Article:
7

What is the explanation for the following syntax?

$var1->$var2 // Note the second $
17

You are calling a property on $var1 that is named the same as the value of $var2.

For example:

$var2 = "name";

// The following are equivalent
$var1->name;
$var1->$var2;
9

$var1 is an object.

$var2 is (possibly) the name of a variable inside $var1.

If $var2="test"; this is evaluated to:

$var1->test;

You can do this with all sorts of things:

$test = array();
$name="test";
print_r($$name); // Prints array();

$test = new stdClass;
$test->hello = "hi";
$name2="hello";
echo $test->$name2; // Echos hi

You can even get really fancy:

echo $$name->$name2; // Echos hi
  • 1
    What's with the double dollar signs? – CodyBugstein Mar 17 '13 at 22:18
  • Can you include an example of a get/post with an else? – i am me Nov 7 '15 at 20:27
  • @CodyBugstein if $foo="bar" and $bar="biz" then $$foo will return "biz" because the double dollar sign will tell the computer to get the variable whose name is the value of foo. Basically, in $$foo, replace in your head $foo with bar and you get $bar. Note the $ in $baris the first $ in $$foo which remains after you replaced it in your head. stackoverflow.com/questions/2715654/… – Abraham Murciano Benzadon May 16 '17 at 15:13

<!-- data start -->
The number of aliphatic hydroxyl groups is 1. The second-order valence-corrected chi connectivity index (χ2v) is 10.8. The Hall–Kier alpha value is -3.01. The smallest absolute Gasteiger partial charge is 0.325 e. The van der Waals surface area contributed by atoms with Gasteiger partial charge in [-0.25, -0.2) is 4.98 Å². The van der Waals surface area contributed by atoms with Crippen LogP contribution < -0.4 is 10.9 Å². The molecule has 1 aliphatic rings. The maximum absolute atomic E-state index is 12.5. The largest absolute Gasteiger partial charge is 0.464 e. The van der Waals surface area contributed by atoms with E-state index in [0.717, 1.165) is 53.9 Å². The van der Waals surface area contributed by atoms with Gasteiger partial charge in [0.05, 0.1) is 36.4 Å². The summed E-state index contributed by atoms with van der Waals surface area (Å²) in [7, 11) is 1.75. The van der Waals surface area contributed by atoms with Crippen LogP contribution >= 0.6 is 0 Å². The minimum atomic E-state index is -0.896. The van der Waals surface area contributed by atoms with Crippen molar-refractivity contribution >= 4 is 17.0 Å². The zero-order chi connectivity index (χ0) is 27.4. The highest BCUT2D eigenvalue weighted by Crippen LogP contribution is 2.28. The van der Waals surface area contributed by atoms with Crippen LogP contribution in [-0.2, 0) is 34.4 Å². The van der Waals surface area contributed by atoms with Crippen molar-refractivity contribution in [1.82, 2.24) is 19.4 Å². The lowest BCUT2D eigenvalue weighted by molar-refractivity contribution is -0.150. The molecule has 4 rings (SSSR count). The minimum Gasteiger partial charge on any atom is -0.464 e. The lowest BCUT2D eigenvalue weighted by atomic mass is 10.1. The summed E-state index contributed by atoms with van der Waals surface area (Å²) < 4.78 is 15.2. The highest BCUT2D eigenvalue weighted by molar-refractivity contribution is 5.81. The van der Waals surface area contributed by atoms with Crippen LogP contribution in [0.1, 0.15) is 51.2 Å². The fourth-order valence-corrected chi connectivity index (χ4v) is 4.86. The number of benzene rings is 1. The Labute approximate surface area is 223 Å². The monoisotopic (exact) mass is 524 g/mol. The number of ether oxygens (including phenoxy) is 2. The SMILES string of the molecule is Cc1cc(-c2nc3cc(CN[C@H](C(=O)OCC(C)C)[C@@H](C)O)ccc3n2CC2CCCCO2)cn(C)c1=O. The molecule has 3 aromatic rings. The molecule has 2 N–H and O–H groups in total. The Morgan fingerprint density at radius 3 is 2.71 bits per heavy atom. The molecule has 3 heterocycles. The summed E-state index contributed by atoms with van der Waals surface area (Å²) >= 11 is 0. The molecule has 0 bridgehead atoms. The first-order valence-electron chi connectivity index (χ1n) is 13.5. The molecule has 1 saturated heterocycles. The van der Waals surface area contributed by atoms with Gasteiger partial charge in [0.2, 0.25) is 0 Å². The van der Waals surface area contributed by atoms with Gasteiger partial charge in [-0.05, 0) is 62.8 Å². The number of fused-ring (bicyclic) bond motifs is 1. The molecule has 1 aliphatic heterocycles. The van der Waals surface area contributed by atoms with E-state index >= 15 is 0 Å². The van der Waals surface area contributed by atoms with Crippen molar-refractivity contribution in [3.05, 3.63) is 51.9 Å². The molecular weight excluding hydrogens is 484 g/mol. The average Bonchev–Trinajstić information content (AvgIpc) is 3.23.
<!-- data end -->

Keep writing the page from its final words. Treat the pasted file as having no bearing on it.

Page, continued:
2

It means dynamically query a property in an object.

class A {
  public $a;
}

// static property access
$ob = new A;
$ob->a = 123;
print_r($ob);

// dynamic property access
$prop = 'a';
$ob->$prop = 345; // effectively $ob->a = 345;
print_r($ob);

so $var1 is an instance of some object, -> means access to a member of that object and $var2 contains the name of a property.

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